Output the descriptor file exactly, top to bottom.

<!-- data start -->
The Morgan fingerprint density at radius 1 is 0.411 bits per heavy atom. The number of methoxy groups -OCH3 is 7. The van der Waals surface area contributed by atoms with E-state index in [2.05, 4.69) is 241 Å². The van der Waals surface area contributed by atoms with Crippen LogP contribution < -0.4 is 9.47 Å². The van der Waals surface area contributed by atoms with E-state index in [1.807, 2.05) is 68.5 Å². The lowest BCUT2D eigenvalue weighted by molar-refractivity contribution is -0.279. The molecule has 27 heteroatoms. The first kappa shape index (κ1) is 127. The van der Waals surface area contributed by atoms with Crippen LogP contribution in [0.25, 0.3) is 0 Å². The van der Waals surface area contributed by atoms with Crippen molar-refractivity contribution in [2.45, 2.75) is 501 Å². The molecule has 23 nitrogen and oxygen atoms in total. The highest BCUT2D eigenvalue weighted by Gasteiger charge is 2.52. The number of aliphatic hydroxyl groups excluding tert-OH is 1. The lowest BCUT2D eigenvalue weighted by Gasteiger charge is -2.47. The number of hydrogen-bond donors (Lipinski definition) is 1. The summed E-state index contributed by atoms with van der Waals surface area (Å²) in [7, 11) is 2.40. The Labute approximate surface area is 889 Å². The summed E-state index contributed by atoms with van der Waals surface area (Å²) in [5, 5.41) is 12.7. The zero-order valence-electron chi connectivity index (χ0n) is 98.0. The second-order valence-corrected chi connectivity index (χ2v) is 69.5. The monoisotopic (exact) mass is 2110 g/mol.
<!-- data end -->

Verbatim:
The Morgan fingerprint density at radius 1 is 0.411 bits per heavy atom. The number of methoxy groups -OCH3 is 7. The van der Waals surface area contributed by atoms with E-state index in [2.05, 4.69) is 241 Å². The van der Waals surface area contributed by atoms with Crippen LogP contribution < -0.4 is 9.47 Å². The van der Waals surface area contributed by atoms with E-state index in [1.807, 2.05) is 68.5 Å². The lowest BCUT2D eigenvalue weighted by molar-refractivity contribution is -0.279. The molecule has 27 heteroatoms. The first kappa shape index (κ1) is 127. The van der Waals surface area contributed by atoms with Crippen LogP contribution in [0.25, 0.3) is 0 Å². The van der Waals surface area contributed by atoms with Crippen molar-refractivity contribution in [2.45, 2.75) is 501 Å². The molecule has 23 nitrogen and oxygen atoms in total. The highest BCUT2D eigenvalue weighted by Gasteiger charge is 2.52. The number of aliphatic hydroxyl groups excluding tert-OH is 1. The lowest BCUT2D eigenvalue weighted by Gasteiger charge is -2.47. The number of hydrogen-bond donors (Lipinski definition) is 1. The summed E-state index contributed by atoms with van der Waals surface area (Å²) in [7, 11) is 2.40. The Labute approximate surface area is 889 Å². The summed E-state index contributed by atoms with van der Waals surface area (Å²) in [5, 5.41) is 12.7. The zero-order valence-electron chi connectivity index (χ0n) is 98.0. The second-order valence-corrected chi connectivity index (χ2v) is 69.5. The monoisotopic (exact) mass is 2110 g/mol.